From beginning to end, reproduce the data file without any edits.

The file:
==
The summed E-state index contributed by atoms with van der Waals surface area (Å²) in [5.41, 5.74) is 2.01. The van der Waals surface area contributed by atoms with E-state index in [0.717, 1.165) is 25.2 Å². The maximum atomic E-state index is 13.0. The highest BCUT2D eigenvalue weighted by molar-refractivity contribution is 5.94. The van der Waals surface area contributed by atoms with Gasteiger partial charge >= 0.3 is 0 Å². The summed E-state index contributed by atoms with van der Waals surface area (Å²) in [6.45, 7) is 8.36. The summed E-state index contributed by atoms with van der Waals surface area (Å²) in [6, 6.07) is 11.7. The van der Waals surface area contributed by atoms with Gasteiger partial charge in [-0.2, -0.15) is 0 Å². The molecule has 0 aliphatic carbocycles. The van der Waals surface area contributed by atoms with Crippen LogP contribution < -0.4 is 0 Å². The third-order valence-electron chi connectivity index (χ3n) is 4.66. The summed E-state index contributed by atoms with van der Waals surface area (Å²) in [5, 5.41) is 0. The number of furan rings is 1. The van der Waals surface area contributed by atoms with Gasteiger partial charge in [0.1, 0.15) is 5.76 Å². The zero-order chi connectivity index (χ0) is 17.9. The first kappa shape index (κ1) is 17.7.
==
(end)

The summed E-state index contributed by atoms with van der Waals surface area (Å²) in [5.41, 5.74) is 2.01. The van der Waals surface area contributed by atoms with E-state index in [0.717, 1.165) is 25.2 Å². The maximum atomic E-state index is 13.0. The highest BCUT2D eigenvalue weighted by molar-refractivity contribution is 5.94. The van der Waals surface area contributed by atoms with Gasteiger partial charge >= 0.3 is 0 Å². The summed E-state index contributed by atoms with van der Waals surface area (Å²) in [6.45, 7) is 8.36. The summed E-state index contributed by atoms with van der Waals surface area (Å²) in [6, 6.07) is 11.7. The van der Waals surface area contributed by atoms with Gasteiger partial charge in [-0.2, -0.15) is 0 Å². The molecule has 0 aliphatic carbocycles. The van der Waals surface area contributed by atoms with Crippen LogP contribution < -0.4 is 0 Å². The third-order valence-electron chi connectivity index (χ3n) is 4.66. The summed E-state index contributed by atoms with van der Waals surface area (Å²) in [5, 5.41) is 0. The number of furan rings is 1. The van der Waals surface area contributed by atoms with Gasteiger partial charge in [0.1, 0.15) is 5.76 Å². The zero-order chi connectivity index (χ0) is 17.9. The first kappa shape index (κ1) is 17.7.